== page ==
Preventing Falling Particles from the Top of a Brick Kiln
part five of a multi-part tip on falling kiln brick particles.
Click here to go to part one.
One way to treat kiln brick to minimize or
eliminate falling kiln brick particles is to coat the brick with a
product that's designed to seal the brick. There are several
kinds of products available, but one of the most common is a coating
call ITC 100HT.
International Technical Ceramics, Inc. is a
company that specializes in making refractory coatings for industry.
ITC 100HT is a coating that is specifically made for applying to the
inside of the kiln. In addition to minimizing falling brick
particles, ITC claims that its coating will result in lower energy
costs and less wear and tear on the kiln.
To use ITC 100HT, which is available from many
ceramics suppliers, first prepare the kiln by cleaning the brick
surface thoroughly. Vacuum if possible, following the
suggestions in part four of this tip.
Once the kiln is cleaned, the ITC 100HT should be
mixed to the appropriate strength. Usually this involves
adding one part water to two parts of the coating.
Spraying is the preferred method of applying ITC
100HT. You need to apply a thin coat of the product; thick
applications can result in peeling or other problems. Spray
using an inexpensive sandblasting spray gun or a heavy solids gun
like potters use to spray pottery; an airbrush will clog and quickly
become unusable. It's also important to frequently stir the
solution while applying (not unlike applying kiln wash) to keep the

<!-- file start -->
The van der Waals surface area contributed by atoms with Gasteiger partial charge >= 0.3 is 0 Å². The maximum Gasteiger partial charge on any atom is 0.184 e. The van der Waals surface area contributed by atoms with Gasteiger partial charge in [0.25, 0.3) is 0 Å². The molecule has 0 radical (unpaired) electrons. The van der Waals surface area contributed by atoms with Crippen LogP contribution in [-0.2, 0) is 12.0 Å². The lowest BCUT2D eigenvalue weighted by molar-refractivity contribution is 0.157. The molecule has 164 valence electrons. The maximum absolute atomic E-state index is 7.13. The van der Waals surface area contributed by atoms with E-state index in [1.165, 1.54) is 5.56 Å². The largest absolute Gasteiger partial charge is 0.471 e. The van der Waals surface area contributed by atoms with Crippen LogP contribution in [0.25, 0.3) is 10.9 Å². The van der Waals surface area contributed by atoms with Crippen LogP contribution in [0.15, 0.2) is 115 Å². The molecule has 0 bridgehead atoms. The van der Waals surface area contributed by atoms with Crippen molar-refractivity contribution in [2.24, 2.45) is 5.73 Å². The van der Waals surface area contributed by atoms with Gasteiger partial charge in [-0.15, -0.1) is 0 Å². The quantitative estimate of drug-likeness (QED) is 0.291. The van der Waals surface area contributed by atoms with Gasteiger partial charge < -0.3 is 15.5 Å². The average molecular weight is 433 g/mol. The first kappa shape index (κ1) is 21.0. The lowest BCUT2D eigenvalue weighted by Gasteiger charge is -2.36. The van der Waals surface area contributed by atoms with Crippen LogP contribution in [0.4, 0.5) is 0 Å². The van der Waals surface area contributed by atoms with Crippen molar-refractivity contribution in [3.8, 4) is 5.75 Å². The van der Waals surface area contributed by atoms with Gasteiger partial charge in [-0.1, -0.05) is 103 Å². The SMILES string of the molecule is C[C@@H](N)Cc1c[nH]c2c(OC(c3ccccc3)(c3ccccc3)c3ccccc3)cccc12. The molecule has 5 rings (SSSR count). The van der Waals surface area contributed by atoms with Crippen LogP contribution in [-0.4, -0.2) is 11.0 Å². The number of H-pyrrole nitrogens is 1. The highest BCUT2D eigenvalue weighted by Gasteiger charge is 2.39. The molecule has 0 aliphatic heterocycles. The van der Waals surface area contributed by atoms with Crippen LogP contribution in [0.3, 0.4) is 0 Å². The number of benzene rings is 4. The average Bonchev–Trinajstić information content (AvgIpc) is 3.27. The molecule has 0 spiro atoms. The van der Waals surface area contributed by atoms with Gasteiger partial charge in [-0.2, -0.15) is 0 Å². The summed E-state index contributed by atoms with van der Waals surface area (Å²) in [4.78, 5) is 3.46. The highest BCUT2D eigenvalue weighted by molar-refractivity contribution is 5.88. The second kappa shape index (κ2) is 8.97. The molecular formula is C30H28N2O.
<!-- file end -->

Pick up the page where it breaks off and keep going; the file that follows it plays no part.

product from settling to the bottom of its container.
If you aren't able to spray, it is possible to
apply ITC 100HT with a small, stiff brush. A 1" (2.5cm) brush
will work well, although you made need a narrower brush for tight
areas. You can dilute the coating as described for spraying,
or use it undiluted directly from the jar. For this approach,
dip your brush into water, then use the wet brush to make a small
slurry at the top surface of the ITC 100HT container. Use the
brush to apply the product to the kiln brick. This approach is
more time consuming than spraying, but it results in less waste.
Whichever approach you use, you should apply the
ITC 100HT on the entire surface of the kiln (it turns grey when
applied), including the elements . Don't forget to unplug your
kiln before applying, and give the product a few hours to dry after
you're finished. Then fire your kiln to at least 1600F/870C to
thoroughly cure the cement. The coating works great, and
recoating won't be necessary for several years.
Copyright 2006 Brad Walker. All rights